I find the outsiders are more interesting to write about, since by definition they tend to have unique viewpoints, and see things about their world that other people don't. On the other hand, once you get in someone's head to tell a story, I think you always end up feeling like you're looking in from the outside. No matter how popular someone is, he or she is still unique, and the center of his or her own story. Writing that story means being able to break away from just who that person is in a crowd and realizing who she is when she stands alone.
Q: Racial prejudice also seems a common theme - is this a reflection of happenings in our own world?
A: Racial, sexual and religious prejudice are all common in my works, and yes, they do reflect real happenings in the world. I write fantasy, but the themes of my books tend to be ones that could just as easily be applied to the real world.
Q: Some of the romance in your series reminds me of Shakespeare's Romeo & Juliet - did that influence you?
A: Though I would not be able to specify where or how, I think I would be lying if I said Shakespeare in general hadn't influenced me. I read and acted in Macbeth in fourth grade and Hamlet in fifth. Those are powerful works.
I do find it odd, however, how often people try to compare my works to Romeo and Juliet. While it's true I do have some seemingly doomed romances, I tend to have a lower body count at the end. Hawksong in particular gets compared to that work, which tickles me, since they seem so different in my mind. Shattered Mirror feels much more Romeo and Juliet to me, but I almost never hear that comparison.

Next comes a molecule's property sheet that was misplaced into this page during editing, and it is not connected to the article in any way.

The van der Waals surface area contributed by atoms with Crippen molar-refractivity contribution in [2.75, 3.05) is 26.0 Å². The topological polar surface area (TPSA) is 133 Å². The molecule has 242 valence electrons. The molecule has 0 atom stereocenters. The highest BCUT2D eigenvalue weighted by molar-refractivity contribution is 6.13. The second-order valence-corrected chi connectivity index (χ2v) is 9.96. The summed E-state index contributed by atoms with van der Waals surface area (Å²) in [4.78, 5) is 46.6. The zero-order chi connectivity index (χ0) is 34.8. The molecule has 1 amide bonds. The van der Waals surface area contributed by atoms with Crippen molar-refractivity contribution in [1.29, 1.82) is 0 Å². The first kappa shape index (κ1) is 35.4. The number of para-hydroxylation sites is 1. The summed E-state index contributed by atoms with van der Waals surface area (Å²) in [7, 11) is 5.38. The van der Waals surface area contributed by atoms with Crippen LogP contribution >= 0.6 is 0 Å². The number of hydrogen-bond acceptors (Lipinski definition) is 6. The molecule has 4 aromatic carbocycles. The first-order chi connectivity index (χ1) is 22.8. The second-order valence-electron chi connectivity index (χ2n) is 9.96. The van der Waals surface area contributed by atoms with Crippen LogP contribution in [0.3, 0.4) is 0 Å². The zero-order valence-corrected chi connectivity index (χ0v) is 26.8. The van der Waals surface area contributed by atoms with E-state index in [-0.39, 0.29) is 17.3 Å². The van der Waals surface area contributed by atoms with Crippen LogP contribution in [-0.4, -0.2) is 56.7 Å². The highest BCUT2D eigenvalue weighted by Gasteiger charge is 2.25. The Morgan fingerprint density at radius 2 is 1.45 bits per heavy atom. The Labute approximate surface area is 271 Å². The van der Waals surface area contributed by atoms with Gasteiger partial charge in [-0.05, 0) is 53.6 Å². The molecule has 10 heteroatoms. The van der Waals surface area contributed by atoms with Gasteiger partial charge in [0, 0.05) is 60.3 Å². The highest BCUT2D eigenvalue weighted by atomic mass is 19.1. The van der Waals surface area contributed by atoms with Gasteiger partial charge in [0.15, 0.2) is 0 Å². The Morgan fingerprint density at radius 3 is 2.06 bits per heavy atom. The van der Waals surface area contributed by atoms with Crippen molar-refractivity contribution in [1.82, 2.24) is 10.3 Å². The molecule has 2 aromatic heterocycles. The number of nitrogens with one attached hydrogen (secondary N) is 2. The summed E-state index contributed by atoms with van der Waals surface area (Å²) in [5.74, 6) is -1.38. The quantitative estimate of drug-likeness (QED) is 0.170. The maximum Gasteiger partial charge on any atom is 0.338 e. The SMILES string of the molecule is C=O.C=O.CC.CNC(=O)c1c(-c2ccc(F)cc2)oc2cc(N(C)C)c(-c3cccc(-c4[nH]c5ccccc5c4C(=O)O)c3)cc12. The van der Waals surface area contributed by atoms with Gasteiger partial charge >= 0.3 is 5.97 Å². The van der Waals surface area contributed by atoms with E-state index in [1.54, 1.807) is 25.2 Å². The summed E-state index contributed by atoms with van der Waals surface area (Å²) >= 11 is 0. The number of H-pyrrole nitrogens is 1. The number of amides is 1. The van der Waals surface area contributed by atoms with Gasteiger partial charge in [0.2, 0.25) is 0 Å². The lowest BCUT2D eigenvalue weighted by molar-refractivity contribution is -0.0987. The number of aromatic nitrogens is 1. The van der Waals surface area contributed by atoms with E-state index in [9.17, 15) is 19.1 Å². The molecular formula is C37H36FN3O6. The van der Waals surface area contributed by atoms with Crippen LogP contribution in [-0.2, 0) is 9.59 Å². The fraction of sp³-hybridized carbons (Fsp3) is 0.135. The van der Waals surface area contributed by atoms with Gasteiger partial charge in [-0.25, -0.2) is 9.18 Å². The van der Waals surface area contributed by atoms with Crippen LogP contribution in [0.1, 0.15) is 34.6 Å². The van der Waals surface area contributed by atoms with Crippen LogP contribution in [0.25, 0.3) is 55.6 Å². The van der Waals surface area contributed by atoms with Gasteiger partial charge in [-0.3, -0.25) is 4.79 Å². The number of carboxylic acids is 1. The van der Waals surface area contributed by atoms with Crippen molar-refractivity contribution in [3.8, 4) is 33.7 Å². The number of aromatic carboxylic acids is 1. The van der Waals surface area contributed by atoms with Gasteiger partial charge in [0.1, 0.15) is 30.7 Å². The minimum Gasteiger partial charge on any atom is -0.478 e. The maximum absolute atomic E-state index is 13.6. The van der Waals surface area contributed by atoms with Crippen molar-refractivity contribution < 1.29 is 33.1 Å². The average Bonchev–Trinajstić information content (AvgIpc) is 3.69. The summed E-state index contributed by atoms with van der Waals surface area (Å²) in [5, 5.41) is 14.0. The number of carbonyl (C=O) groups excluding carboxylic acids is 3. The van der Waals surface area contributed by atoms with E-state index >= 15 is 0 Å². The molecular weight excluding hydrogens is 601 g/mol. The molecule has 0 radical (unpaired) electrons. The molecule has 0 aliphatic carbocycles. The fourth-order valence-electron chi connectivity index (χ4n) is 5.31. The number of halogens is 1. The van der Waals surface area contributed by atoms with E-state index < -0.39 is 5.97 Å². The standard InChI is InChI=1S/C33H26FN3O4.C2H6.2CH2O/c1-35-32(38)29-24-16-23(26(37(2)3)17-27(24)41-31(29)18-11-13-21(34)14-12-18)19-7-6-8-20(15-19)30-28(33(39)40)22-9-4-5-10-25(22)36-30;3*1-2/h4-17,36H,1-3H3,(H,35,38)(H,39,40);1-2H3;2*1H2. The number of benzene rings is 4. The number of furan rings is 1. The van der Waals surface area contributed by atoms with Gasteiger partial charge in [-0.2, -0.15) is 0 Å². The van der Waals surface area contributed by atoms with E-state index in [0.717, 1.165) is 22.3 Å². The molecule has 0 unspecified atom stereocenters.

I don't mind being compared to Shakespeare, but I wouldn't say I draw direct influence from his works, many of which are based on stories that had already been done before his time. He just did them better than his predecessors and contemporaries.
Q: There were troubling visions of the future in Wyvernhail; can you tell fans anything about where you're taking this darkly suspenseful series next?
A: Wyvernhail is the last installment of the Kiesha'ra Series. After that, we return to the modern world with Persistence of Memory.
Q: In your advice to other writers, you say, 'Allow yourself to be fascinated.' Do you expect Nyeusigrube to continue to fascinate you for many more books?
A: Though I have dabbled with another world, Castrili, Nyeusigrube still holds a special place in my heart, and I anticipate many stories from it still to come.
Q: I just took the 'What kind of Shapeshifter are you?' quiz at your Random House website and found I was an Avian - what kind are you?
A: I come up as avian, too, when I take the quiz. Of the four options (serpiente, avian, falcon and wolf), that probably is the most like me. I tend to be more outspoken and direct than most avians, but I also have a need for privacy that is decidedly un-serpiente.Find out more about Amelia Atwater-Rhodes, her books and the fantasy worlds she writes about, and read her advice to writers at her Website. And don't miss the other interviews in the 2008 Amelia Atwater-Rhodes Blog Tour: